Daniel Gambitsis interviews Green Party MP Chloe Swarbrick on the co-leadership races, youth engagement and her recent Medicinal Cannabis Bill.
I haven’t had much to do with him personally. I had a lot to do with National MPs during [my] medicinal marijuana [Bill campaign] but he wasn’t one of them because it was pretty clear from his voting track record that he wasn’t one who would be inclined to be supportive. Question time in the House the past few days has been interesting…
I’ll say whatever I can! I know it was National’s caucus which had a say, which is quite different from how our caucus is quite far removed from the co-leadership competition within our party, in which delegates are chosen from around the country to vote. [Hence for the Greens it] is a much longer process and quite boring for the media. But ultimately I think we [the Greens] end up with a more democratic process.
Both of the women are incredible and have different support bases. But in all the conversations I’ve been involved in with different branches around the country, I think it is important not to silo them in, because they definitely have cross-appeal, but grounded in different life experiences and different backgrounds. I think it’s more externalities painting them in those pigeon-holes – but they do represent different potential trajectories for the Party and it’s up to the Party members. As a caucus we made a decision not to weigh in on this – which I think is the best way to do this because we have privileged platforms and could easily influence the way things work and I don’t think that’s fair.
We have a very diverse party – which I see at meetings throughout the country, which I have the resources to do now. But they all sign up to the Charter, which is why trying pigeon-hole people misses the point – our Charter consists of four principles, recognising Te Tiriti o Waitangi, ecological wisdom, social responsibility, appropriate decision-making and non-violence. So we’re not as broad a church as most parties and everyone shares those fundamental values – although they can be interpreted differently.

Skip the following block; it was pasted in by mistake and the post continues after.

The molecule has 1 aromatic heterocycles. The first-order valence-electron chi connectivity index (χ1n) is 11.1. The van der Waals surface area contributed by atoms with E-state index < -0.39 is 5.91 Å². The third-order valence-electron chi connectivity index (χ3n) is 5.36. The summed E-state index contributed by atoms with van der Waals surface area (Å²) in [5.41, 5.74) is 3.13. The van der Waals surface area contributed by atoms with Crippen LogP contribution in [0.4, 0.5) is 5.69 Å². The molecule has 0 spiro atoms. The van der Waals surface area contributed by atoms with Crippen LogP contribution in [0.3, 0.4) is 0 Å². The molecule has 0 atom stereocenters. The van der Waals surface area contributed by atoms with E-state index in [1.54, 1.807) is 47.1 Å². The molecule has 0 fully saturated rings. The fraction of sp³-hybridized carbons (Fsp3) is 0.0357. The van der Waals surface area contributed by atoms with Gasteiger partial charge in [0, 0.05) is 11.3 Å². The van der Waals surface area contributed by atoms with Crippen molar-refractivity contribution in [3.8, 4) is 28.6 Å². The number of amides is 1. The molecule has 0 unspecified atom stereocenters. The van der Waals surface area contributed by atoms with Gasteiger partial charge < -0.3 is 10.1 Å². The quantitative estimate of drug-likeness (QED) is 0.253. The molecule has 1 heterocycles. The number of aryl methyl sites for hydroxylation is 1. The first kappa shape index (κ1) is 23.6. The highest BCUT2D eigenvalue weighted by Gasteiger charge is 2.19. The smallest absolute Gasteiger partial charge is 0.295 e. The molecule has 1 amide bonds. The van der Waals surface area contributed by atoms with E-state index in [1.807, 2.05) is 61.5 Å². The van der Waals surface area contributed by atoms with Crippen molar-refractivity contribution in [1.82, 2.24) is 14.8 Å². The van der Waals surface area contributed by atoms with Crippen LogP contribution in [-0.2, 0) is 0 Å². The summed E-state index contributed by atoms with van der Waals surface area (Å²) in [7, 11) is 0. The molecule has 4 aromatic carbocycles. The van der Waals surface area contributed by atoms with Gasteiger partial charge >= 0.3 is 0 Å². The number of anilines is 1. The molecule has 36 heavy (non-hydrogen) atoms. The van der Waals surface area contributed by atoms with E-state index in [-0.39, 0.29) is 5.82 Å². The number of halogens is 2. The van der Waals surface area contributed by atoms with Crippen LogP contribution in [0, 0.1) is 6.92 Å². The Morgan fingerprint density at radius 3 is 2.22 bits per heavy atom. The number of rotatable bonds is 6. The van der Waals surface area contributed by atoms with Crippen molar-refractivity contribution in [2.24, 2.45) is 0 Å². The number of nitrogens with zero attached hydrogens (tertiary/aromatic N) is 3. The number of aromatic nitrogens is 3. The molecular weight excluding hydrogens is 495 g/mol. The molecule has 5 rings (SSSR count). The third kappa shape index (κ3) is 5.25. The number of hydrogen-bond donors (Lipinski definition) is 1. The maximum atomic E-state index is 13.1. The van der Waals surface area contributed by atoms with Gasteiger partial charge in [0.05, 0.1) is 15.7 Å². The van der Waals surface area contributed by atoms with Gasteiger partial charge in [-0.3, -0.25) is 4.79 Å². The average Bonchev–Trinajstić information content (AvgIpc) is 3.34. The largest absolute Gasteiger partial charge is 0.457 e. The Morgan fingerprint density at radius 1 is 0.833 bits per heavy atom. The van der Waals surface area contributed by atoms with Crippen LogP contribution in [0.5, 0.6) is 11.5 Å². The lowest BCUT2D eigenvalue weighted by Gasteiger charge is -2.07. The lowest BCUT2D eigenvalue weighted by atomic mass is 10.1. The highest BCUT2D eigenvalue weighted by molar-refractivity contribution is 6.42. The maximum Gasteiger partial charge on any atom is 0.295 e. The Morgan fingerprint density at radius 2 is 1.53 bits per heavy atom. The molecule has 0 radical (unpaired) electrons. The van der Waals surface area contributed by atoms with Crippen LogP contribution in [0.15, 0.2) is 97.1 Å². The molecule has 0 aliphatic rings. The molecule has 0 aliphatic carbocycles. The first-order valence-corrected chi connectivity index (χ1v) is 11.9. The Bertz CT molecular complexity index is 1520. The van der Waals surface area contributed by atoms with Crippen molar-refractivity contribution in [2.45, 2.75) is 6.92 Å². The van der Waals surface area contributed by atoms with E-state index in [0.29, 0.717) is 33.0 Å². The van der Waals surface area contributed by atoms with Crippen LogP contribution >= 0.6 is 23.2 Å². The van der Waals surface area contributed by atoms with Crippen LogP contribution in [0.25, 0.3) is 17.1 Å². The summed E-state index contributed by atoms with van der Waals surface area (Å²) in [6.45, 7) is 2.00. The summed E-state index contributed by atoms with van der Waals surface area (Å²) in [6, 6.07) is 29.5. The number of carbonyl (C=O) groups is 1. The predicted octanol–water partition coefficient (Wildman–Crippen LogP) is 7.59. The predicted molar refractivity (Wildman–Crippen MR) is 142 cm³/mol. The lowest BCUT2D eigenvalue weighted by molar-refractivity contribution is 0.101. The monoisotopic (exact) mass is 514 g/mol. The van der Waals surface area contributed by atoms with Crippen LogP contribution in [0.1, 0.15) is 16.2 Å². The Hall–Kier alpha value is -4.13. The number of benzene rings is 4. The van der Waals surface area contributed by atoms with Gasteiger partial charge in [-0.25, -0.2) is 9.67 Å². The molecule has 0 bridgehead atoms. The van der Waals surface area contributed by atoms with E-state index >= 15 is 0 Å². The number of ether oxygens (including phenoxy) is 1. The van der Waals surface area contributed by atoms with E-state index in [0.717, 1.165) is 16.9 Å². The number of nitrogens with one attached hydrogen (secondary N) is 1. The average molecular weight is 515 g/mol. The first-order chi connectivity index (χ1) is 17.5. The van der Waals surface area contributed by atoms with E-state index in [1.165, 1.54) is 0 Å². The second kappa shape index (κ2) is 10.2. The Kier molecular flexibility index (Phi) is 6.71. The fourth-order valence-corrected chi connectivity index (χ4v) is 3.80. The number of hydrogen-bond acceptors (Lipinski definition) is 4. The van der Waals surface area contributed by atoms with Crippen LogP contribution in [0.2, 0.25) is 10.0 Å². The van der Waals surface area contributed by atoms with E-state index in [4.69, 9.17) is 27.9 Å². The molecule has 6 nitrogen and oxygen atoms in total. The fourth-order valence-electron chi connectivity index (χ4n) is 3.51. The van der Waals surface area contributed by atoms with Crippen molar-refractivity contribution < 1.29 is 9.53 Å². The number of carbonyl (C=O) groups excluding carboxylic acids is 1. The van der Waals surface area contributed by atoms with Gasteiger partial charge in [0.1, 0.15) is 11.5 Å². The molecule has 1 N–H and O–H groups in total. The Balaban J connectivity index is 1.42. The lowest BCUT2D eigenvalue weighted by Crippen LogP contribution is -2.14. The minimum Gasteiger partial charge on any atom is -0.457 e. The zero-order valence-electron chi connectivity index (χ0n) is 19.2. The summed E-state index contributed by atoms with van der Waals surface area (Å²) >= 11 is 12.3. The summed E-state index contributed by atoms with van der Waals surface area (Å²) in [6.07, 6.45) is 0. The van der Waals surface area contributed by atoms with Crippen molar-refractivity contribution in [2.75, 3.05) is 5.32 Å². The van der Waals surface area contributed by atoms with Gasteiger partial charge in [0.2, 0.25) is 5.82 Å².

By and large our membership and our policies fall on the Left side of the political spectrum – but there’s been a lot of dialogue over the decades about us being neither left nor right, but ‘in front’… I can’t see it happening in the short term. [The Greens aren’t just about environmental issues – ] our membership signs up to our Charter which talks about values which could apply to any system that functions equitably and speaks to the interrelation between social and environmental issues.
New Zealand has a young MMP environment, which has meant there are some trends, but it’s uncertain whether they’ll continue. I don’t know if small parties will continue to die. A critical thing the Greens need to do is communicate our wins. I think small parties die because we get subsumed by larger parties’. We need to maintain our voice, which is why I’m stoked we are in a confidence and supply arrangement so we’re not bound by collective responsibility, so we can showcase those differences. We have this trajectory where the Green party will have a policy, 5 to 10 years later Labour has it, then 20 years later it’s mainstream and the Nats adopt it. That’s one of the things the Greens exist to do.
Not necessarily… [this is] an issue inside the Party and the Government because we have a strong historical opposition to it. But the interesting thing about it is that most New Zealanders would think we have something similar already in place… This is an important conversation to have. We’ve never been in government before with ministers so we’ve never had to make compromises; so what will those compromises look like to get some stuff back?